SAN FRANCISCO -– For the past two decades, a giant swath of the waterfront here has gradually matured into a vibrant destination filled with shops, restaurants and other tourist attractions.
Many will tell you it was the destruction of the Embarcadero freeway -– a two-tiered elevated highway, similar to Seattle's Alaskan Way Viaduct -– that cleared the way for this urban renaissance.
"If the freeway were still here, we just wouldn't have a business," said Mike Oliva of Cabrio Taxi, a San Francisco pedicab business that now gets about 90 percent of its business from the waterfront.
Seattle city planners hope the Emerald City experiences a similar transformation once the Viaduct is gone.
Much like Seattle's Viaduct, the Embarcadero freeway was built along San Francisco's waterfront in the 1950s. But a freeway revolt kept the controversial project from becoming as big as originally planned.
"There was more than a handful of San Franciscans who wanted it taken down," said Doug Wright, who was deputy mayor in the late 1980s and early 1990s.
But for decades, efforts to get rid of the freeway failed, blocked by businesses that were concerned drivers would not be able to reach them. Plans to destroy the freeway were even put to a public vote in the mid-1980s, but residents decided to keep the giant structure.
Then, in October 1989, the Loma Prieta earthquake essentially overruled San Francisco's voters. The 6.9 quake severely damaged the freeway and forced then-Mayor Art Agnos to either repair it or take it down for good.
Despite protests, he opted to take it down.
"The position that Mayor Agnos took was pretty strong and pretty brave politically," Wright said.
The demolition did create major headaches for businesses near the Embarcadero freeway, including Al Falchi's Waterfront Restaurant.
"Actually it wasn't bad when it was up. It was just horrible when it came down," Falchi said. "It was almost a disaster, it almost put me and everybody else out of business."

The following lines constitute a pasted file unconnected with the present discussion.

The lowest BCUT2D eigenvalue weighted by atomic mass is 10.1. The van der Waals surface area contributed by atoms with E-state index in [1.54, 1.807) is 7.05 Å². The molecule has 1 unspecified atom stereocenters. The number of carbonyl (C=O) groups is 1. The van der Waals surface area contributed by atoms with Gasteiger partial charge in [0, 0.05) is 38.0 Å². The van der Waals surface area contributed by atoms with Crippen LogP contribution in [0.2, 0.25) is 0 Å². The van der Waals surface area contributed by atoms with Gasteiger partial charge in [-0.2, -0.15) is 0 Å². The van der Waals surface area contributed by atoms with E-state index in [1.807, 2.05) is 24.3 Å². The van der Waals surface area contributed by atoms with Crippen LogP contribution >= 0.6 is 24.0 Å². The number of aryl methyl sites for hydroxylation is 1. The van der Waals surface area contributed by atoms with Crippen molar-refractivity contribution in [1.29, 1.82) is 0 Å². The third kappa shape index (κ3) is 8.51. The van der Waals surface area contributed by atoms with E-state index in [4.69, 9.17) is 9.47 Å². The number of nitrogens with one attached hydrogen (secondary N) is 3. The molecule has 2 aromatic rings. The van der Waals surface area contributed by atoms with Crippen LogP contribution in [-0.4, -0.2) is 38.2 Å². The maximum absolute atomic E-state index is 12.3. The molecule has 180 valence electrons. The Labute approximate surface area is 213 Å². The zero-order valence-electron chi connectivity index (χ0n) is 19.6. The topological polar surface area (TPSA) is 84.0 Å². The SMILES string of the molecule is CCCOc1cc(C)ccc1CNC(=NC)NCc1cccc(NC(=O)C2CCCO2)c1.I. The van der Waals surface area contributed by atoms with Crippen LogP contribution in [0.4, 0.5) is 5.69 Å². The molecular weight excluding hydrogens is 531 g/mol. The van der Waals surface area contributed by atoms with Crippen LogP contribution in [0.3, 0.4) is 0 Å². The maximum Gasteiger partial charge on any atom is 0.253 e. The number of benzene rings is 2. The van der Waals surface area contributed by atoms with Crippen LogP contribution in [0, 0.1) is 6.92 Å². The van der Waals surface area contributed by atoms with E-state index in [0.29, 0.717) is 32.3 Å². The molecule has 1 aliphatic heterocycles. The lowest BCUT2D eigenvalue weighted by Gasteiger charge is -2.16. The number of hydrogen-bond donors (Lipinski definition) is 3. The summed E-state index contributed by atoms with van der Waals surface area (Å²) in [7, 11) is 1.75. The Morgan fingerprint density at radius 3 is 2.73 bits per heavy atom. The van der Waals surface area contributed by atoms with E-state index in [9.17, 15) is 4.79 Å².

Agnos said he believes the decision to tear down the freeway kept him from getting reelected, but he now calls it the best decision he made as mayor.
The waterfront development, known as the Embarcadero, is anchored by the renovated Ferry Building, which is a transit hub and iconic image for the area.
"It's become a civic center on the waterfront," said Diane Oshima, with the Port of San Francisco. "It's more than just something for visitors and tourists. It's really something that San Franciscans have embraced."
Directly south of the Embarcadero, the San Francisco Giants built a new stadium in 2000.
"Because of the ballpark, they remodeled all of the buildings around here -– including mine," said Joel Harris with a smile.
And on the north end, Boudin Bakery poured money into a huge renovation, building a 25,000-square-foot facility for making and selling sourdough bread. Sales at the new building are ten times greater than before it opened, the company said.
"We would've never done that if the freeway was still there," said Boudin's Dan Giraudo.
Where'd the traffic go?
Truly fascinating is what happened to the 70,000 vehicles that once used the Embarcadero freeway each day. Rather than building an underground tunnel, like Seattle plans to do, San Francisco replaced the two-tiered freeway with a city boulevard, two lanes in each direction with a streetcar line running down the middle.
"A lot of people were against it at first because they thought it's going to be so hard to get around," said Harry Hendricks, a San Francisco resident.
While the traffic situation along the Embarcadero is not perfect -- several traffic lights slow cars and cause backups -- many believe the setup works.
"It flows pretty good," Olivia said. "It gets a little backed up occasionally, but it's never that bad."
About 40,000 vehicles now travel that stretch of the Embarcadero each day. Many other commuters abandoned their cars and jumped on the old-fashioned streetcars, which average 20,000 riders a day along the Embarcadero.
Others took to their bicycles or buses.
And Wright, the former deputy mayor, thinks a few stuck with their cars but skipped the Embarcadero.
"They found alternate routes that were more direct, perhaps slightly slower," Wright said.
Experts in San Francisco said they would not recommend that Seattle skip its plans for a deep-bore tunnel, noting there is a big difference between the two elevated freeways.
Seattle's Viaduct is a major throughway for drivers traveling north and south, whereas the old Embarcadero freeway was more of an on-off ramp to other major roads, making it a bit easier to live without.
"My guess is that Seattle would have a much harder time trying to meet that need," Oshima said.
But nearly everything else happening along San Francisco's waterfront might look appealing to Seattle, which is hoping to create a similar destination along Puget Sound.
"Just go for it. Tear that thing down and you'll love it," Olivia said. "Whatever grows in Seattle is a lot better than a double-decker freeway."
Plans to develop Seattle's waterfront, once the Viaduct is gone in 2016, are already in the works. It all hinges on finding funding to replace the city's aging seawall. A 30-year property-tax bond to fund the project may go before voters this November.
Last month, the Seattle City Council was given a cost estimate of $300 million to replace the wall, along with a few more surface improvements.